When someone says that to me, I answer, ‘If the military deal is so great, are you willing to pay what they did to earn it? Would you sign up to spend the next 20 years being deployed to Iraq, Afghanistan, or wherever the next fight is?' Strobridge said.
Alexandria, Va. (PRWEB) April 23, 2013
Military Officers Association of America (MOAA) Government Relations Director Col. Steve Strobridge (USAF-Ret) testified against capping military pay raises and imposing dramatic TRICARE fee hikes at an April 17 hearing before the Senate Armed Services Personnel Subcommittee.
The hearing was the first for new subcommittee Chair Kristen Gillibrand (D-NY), as well as for new subcommittee members Sens. Tim Kaine (D-VA) and Angus King (I-ME).
Gillibrand noted the challenges the committee faces, and noted her particular interest in ensuring implementation of new therapy requirements for beneficiaries with autism, and with addressing the problem of sexual assault in the military. On the latter issue, she challenged a DoD witness who recommended relying on the chain of command to “maintain good order and discipline.” “The current chain of command has 19,000 sexual assaults per year,” Ayotte bristled. “That’s not good order and discipline.”
At the outset of the hearing, Ranking Minority Member Sen. Lindsey Graham (R-SC) noted, “I’m very interested in TRICARE,” noting costs have increased from $19 billion in 2001 to $49.4 billion for FY14. “To the beneficiary community, I certainly want to listen to your concerns,” he said. “…but I’m looking for sustainability.”
Strobridge addressed that concern, noting that DoD health cost growth peaked in 2002-2003 and has been declining ever since – with less than 1 percent cost growth in FY12, and further decline in FY13. He also noted DoD has diverted $2.5 billion in surplus funds from the healthcare account to other needs over the last three years. Strobridge stated the “exploding cost” claim is built on a 10-year-old data point.
Strobridge took issue with assertions that military retirees pay far less for health care than civilians do, calling such statements “aggravating” to the military community.
“When someone says that to me, I answer, ‘If the military deal is so great, are you willing to pay what they did to earn it? Would you sign up to spend the next 20 years being deployed to Iraq, Afghanistan, or wherever the next fight is?’” Strobridge said.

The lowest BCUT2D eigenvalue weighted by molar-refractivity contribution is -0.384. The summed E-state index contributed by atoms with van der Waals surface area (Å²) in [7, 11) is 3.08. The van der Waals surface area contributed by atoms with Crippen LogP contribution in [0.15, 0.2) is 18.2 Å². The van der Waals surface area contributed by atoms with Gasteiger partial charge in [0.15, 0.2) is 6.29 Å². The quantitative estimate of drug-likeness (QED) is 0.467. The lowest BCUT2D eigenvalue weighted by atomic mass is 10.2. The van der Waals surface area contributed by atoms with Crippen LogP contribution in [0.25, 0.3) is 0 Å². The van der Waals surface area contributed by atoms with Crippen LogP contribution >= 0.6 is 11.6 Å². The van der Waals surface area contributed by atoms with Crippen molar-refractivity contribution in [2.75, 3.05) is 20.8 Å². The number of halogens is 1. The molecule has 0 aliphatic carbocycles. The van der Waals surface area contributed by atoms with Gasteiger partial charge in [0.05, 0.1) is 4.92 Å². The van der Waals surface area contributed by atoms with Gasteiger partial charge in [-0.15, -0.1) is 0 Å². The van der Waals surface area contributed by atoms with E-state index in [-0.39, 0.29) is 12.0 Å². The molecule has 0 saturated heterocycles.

Strobridge called the proposal to means-test TRICARE Prime and TRICARE For Life fees “patent discrimination against the military,” noting no other federal retiree has his or her health benefits means-tested. “Under that perverse system, the longer and more successfully you serve, the worse your benefit.”
Later in the hearing, Strobridge engaged in dialogues with Sen. Kelly Ayotte (R-NH) on ways DoD can cut costs with raising fees or affecting quality care delivery, with Sen. Kaine on means-testing and past experience with budget-driven benefit cuts, and with Sen King on the nature of the military “contract” and what currently serving people are told about what benefits they can expect as retirees.
The Senate web site contains a video of the hearing. A few notes about the video:
a. The video doesn’t start immediately. Use the scroll bar to scroll 16 minutes and 15 seconds (16:15) into the video, which is the start of the hearing, with the first panel of defense witnesses.
b. The discussion on the sexual assault issue is at the 45:25 mark.
c. The second panel of military association witnesses begins at the 1:17:00 point on the scroll, with remarks from Sen Gillibrand and the statements of Strobridge and three other Military Coalition witnesses.
d. Dialogue between Strobridge and Sen Ayotte, Sen Kaine, and Sen King begins at 1:50:20.
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Military Officers Association of America (MOAA) is the nation’s largest officers association with more than 380,000 members from every branch of service, including active duty, retired, National Guard, Reserve, and former officers and their families and survivors. MOAA is a nonprofit and politically nonpartisan organization and an influential force in promoting a strong national defense. MOAA represents the interests of service members and their families in every stage of their lives and careers, and for those who are not eligible to join MOAA, Voices for America’s Troops is a nonprofit MOAA affiliate that supports a strong national defense. For more information, visit http://www.moaa.org.